Lotus Lake was the site of several events in the 2009 World Games which were held in Kaohsiung, including water skiing, canoe polo and dragon boat racing. Many of the facilities were upgraded for the event. Scientific studies of the watershed state that the Lotus Lake irrigation pond existed by 1704, when it was dredged, enlarged and improved. These same studies show the lake being connected to the Tsao-Gung Canal which gained water from the Kaoping River in 1837 during the Qing Dynasty. A dredging and improvement project took place in 1951. Since that time, efforts at improving opportunities for natural habitat and recreation have resulted in the creation of the Zhouzi Wetland Park near the eastern shore and a bicycling park at the south end of the lake. Only a mile or so from Lotus Lake, Shou Shan Nature Park is a natural area containing what the Dutch originally called Ape Hill, a refuge for Formosan rock monkeys.
Because Kaohsiung is a major manufacturing and trade center, there are many business travelers here. Near Lotus Lake the Kaohsiung American School teaches grades K-12 an International Baccalaureate degree program in English, so many in the area speak English. Travel to Taipei via high-speed rail is easily accomplished from the Kaohsiung Terminal, and a subway system facilitates getting around this sprawling city. The Formosa Boulevard station displays a ‘dome of light’ ceiling light sculpture in the station that is worth visiting even if not taking the rail. The city holds several museums that are worth an afternoon’s perusal: the Kaohsiung Museum of Fine Arts is a part of the Neiweipi Cultural Park, and the Kaohsiung Astronomical Museum holds an 18-foot diameter sky screen, an astronomical science exhibition hall, the largest constellation map ever created in the Mandarin language, and the Temma Mewlon 300mm reflector telescope, largest in Taiwan outside of research facilities. And no visit would be complete without taking the ferry to Qijin Island to enjoy a day of cycling, carnival-style booths, street food, games and diversions and the landmarks, Cihou Fort and Cihou Lighthouse. Windmill Park on QiJin has an interesting collection of wind machines working to garner electricity from off-shore breezes.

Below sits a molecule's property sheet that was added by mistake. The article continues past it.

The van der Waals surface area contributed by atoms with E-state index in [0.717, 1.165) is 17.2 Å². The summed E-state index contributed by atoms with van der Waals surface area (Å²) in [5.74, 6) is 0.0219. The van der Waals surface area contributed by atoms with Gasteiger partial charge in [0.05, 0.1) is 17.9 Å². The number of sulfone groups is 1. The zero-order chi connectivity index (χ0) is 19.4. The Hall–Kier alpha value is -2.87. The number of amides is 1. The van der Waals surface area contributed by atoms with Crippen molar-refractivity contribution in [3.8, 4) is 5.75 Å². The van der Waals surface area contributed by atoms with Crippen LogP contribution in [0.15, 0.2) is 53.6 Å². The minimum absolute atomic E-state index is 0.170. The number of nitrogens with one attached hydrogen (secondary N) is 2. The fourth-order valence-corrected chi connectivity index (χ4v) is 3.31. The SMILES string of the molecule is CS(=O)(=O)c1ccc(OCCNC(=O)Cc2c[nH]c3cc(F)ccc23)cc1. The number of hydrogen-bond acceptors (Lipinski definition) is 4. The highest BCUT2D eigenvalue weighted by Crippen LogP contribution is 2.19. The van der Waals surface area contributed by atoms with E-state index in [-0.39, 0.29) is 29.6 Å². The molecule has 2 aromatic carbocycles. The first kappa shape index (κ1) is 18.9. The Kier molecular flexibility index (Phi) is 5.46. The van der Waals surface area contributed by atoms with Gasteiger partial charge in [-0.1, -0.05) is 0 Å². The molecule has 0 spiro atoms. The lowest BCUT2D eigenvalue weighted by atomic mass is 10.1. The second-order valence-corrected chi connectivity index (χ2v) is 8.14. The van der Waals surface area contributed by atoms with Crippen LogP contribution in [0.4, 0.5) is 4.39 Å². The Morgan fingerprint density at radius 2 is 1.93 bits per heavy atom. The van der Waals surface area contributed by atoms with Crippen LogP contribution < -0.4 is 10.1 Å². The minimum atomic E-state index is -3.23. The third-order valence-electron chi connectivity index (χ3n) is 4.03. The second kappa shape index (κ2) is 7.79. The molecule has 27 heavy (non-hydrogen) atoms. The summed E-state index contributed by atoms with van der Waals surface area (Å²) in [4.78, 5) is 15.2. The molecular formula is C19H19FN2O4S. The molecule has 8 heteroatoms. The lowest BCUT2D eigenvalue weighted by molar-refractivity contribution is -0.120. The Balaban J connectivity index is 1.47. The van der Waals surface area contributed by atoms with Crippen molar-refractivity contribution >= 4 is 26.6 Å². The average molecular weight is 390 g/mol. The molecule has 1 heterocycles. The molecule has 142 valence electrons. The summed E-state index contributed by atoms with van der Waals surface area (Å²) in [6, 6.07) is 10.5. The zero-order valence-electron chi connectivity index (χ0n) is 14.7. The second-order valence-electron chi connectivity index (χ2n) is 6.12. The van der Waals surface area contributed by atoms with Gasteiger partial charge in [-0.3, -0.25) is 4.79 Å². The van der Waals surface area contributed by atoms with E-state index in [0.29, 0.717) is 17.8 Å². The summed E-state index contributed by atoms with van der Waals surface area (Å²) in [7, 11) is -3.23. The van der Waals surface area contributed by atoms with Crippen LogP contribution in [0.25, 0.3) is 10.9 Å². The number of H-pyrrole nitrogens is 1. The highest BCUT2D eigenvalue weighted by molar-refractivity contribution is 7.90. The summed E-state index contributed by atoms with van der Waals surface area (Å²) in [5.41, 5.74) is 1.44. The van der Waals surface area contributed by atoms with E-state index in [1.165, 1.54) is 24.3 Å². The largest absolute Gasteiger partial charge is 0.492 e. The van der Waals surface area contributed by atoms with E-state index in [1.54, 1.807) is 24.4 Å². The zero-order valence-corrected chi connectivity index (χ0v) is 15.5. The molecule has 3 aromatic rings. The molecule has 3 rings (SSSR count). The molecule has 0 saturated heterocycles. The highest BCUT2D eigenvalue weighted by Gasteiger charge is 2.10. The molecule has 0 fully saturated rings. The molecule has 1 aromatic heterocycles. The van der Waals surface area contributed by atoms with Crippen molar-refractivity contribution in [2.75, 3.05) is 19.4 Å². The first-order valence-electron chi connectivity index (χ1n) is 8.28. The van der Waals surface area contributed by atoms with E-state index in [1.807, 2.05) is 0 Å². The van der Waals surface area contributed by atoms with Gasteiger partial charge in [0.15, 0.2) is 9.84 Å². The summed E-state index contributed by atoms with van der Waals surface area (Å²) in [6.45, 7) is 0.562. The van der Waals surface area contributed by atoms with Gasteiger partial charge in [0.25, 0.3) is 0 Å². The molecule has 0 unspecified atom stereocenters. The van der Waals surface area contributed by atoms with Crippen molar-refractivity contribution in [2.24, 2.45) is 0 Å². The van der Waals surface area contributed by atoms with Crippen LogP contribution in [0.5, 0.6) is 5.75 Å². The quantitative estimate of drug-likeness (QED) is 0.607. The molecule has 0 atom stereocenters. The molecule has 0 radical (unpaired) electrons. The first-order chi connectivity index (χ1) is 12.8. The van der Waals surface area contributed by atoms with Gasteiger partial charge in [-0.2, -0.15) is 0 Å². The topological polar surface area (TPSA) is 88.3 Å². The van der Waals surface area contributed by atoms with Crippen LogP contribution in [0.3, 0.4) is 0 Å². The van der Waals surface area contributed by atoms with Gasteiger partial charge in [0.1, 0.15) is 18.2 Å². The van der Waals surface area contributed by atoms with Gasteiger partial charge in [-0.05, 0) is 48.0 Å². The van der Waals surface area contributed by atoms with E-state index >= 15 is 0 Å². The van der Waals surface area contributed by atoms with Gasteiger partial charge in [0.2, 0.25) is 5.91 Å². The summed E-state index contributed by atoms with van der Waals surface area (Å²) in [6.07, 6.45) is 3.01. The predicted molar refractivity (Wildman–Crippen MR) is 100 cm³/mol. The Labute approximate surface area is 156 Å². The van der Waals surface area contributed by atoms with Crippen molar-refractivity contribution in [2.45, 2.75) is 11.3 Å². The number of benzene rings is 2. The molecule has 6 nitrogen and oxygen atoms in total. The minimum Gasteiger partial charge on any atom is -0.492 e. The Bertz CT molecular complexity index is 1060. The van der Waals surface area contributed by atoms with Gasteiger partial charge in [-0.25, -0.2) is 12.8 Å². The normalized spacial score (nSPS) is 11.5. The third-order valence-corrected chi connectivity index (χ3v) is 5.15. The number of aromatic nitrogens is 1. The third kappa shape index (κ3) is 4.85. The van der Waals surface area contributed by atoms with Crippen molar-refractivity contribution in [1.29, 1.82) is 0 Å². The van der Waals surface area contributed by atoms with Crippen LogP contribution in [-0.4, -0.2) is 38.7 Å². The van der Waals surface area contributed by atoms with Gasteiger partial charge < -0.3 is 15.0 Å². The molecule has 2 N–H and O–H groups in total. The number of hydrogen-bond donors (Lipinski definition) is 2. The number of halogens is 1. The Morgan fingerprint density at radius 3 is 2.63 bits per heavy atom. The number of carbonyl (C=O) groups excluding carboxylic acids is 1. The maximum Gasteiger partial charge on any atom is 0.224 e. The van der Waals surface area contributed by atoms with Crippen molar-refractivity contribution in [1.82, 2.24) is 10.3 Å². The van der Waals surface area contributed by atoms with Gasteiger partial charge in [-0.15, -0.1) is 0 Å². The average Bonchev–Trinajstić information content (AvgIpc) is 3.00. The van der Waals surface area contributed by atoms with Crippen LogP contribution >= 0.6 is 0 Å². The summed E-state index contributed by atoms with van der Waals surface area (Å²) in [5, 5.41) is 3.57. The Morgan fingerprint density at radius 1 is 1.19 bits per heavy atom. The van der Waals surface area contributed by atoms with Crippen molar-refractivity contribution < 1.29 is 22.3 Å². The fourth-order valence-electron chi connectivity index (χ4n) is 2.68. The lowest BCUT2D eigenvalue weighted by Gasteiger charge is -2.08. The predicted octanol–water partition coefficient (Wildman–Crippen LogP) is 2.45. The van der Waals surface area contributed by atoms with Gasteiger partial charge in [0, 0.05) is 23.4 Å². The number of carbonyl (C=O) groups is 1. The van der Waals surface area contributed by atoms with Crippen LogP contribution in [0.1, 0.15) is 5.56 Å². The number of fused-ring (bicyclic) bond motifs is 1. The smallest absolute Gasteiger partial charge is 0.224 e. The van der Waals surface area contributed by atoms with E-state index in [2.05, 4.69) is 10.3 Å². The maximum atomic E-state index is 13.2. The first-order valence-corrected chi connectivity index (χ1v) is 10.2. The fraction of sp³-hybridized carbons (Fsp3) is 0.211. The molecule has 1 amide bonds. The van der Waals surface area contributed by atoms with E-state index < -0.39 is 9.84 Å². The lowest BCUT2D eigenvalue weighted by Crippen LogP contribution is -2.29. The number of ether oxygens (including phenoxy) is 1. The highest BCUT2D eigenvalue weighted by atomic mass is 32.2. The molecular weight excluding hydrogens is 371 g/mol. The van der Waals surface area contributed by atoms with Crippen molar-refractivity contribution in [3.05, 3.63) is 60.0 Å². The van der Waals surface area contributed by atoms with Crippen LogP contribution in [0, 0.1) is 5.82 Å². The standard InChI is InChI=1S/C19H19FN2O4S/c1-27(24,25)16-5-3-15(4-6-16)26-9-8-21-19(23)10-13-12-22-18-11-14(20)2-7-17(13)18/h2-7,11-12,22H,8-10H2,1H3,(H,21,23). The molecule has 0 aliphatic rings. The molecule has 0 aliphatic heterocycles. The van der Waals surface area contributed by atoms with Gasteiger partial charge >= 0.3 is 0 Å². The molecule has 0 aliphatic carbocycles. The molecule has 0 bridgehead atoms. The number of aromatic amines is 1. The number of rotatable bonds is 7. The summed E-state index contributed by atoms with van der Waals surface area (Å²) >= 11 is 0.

There are multiple types of lodgings available for Kaohsiung visitors. Besides elegant hotels and spas, many guest apartments and bed-and-breakfast style guest stays exist in the city. A well-recommended home-stay can be just the solution for travelers who are unsure of where to go and what to see; many proprietors are willing to direct their guests to the best eating establishments and even go with them to evening entertainment venues to smooth language barriers. They also know the best shopping hotspots and can facilitate transfers from city to city. So, come enjoy this very modern city with a very old culture. Lotus Lake is lovely, and the temples and pagodas are mysterious and picture-worthy.
*Size of the lake is only a rough estimate.
Things to Do at Lotus Lake
These are some activities in the Lotus Lake, Taiwan area visitors can enjoy:
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Find Places to Stay at Lotus Lake
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More Sites to Book a Lotus Lake Vacation
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Lotus Lake Statistics & Helpful Links
Lake Type: Artificial Reservoir, Dammed
Surface Area: 100 acres
Shoreline Length: 2 miles
Normal Elevation (Full Pond): 30 feet